Elfrieda (Elf) is a world-renowned concert pianist. She is happily married to a wonderful, thoughtful, and loving man. She's successful beyond all imagining. And yet she is deeply depressed, attempting suicide regularly. Yolandi (Yoli) appears to be the diametric opposite of her older sister. Given half a chance, she consistently bollockses up her life and needs to be bailed out by her sister. Despite her chronic money problems, the difficulties of single parenting, and multiple failed relationships behind her, she is generally pretty happy. Or she would be if her beloved sister wasn't so determined to kill herself. Not only does Elf want to die but she wants Yoli to help her, concocting schemes for them to go overseas together where Elf can get enough of certain drugs to finally succeed in dying. What does Yoli owe Elf though? Does she owe it to her sister to help her or does she owe it to her to try and keep her safe? Yoli wants to be the loyal, unquestioning, and adoring sister she's always been but this leaves her torn about the right thing to do.
Elf is not the first in her family to contemplate suicide. In fact, Elf and Yoli's father committed suicide himself. His quiet beliefs in writing and reading put him at constant odds with their Mennonite community, as does his unwavering support for Elf in her forbidden love of piano, poetry, and her unconventional personality. This longstanding history of the two sisters, as well as past persecutions in Russia, weaves in throughout the more present narrative where Elf is in a psychiatric hospital instead of preparing for her upcoming concert tour. The story is entirely from Yoli's first person perspective as the unsuccessful sister and Elf is only envisioned through her eyes. This persepctive makes it that much more shocking for the reader when Elf admits to Yoli that she has spent a lifetime being the responsible one in order to give Yoli the space and freedom to screw-up. And because we see Elf's despair through the lens of Yoli, there seems to be no definable reason for her crippling depression. Yoli doesn't understand quite the ways in which performing both saves and drains Elf, nor the way the pressure to fulfill her familial role overwhelms her. Instead she is left to wonder whether her sister has the right to die if she is seemingly healthy and only suffering mentally. Is this a mental illness deep within her bones that plagues Elf and if so can she be judged sane in her desire to die?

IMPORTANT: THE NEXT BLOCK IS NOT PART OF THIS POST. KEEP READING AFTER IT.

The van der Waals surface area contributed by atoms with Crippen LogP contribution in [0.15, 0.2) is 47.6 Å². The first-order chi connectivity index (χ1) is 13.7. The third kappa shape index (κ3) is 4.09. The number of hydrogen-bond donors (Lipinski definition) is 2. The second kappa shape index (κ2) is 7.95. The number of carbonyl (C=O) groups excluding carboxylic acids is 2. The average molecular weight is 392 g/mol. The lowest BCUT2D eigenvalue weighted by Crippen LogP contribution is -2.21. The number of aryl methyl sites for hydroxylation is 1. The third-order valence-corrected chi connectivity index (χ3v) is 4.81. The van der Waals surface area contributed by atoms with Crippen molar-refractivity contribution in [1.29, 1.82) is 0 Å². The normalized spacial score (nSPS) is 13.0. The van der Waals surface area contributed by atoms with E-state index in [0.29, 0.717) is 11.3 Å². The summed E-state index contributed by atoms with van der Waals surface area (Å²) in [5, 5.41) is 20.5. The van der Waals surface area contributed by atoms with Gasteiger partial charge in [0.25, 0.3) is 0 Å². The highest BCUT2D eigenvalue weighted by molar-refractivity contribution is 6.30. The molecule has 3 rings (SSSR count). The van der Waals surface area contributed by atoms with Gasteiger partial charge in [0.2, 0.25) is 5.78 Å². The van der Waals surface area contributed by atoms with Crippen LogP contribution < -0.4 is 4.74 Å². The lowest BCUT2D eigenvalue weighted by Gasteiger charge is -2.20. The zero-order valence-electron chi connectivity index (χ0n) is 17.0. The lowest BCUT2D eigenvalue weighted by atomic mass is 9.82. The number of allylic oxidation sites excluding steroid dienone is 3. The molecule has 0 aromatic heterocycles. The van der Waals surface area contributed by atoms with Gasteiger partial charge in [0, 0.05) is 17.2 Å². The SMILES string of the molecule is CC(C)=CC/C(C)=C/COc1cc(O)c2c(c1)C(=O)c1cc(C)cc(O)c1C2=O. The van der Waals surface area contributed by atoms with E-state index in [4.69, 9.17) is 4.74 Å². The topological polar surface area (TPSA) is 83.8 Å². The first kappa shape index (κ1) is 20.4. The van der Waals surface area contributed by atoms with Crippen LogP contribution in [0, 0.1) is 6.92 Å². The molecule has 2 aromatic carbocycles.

The narration feels akin to but not exactly stream of consciousness and is very much one sided. There is little action involved; the story relies almost entirely on character development to keep the reader turning pages. Elf as a character is sneaky and determined, non-compliant with her doctors' orders, only wanting to be loosed from the hospital in order to accomplish her ultimate goal. Yoli's character is conflicted and at least somewhat sympathetic as she weighs her own needs and wants as versus her sister's. The story is roughly based on Toews' own family situation and there is a poignancy about it and a truthfulness to both the grief of living in fear for a depressed loved one and the scary inability to truly save someone who has no interest in being saved. As a novel centered on suicide and the desire to die, there is a lot of bleakness and depression, of course, but there's also humor strewn throughout the story that leavens the certain despair, sadness, and sorrow at moments when it threatens to overwhelm the reader. The writing is serious, intimate, and meticulously chosen; it's very well-written. The story as a whole though is somewhat ponderous and the pacing is slow and deliberate. As a look at the toll depression takes on not only the sufferer but those who love her, this is masterful but as an engaging story, it just doesn't quite reach the same level.
Thanks to the publisher for sending me a copy of the book to review.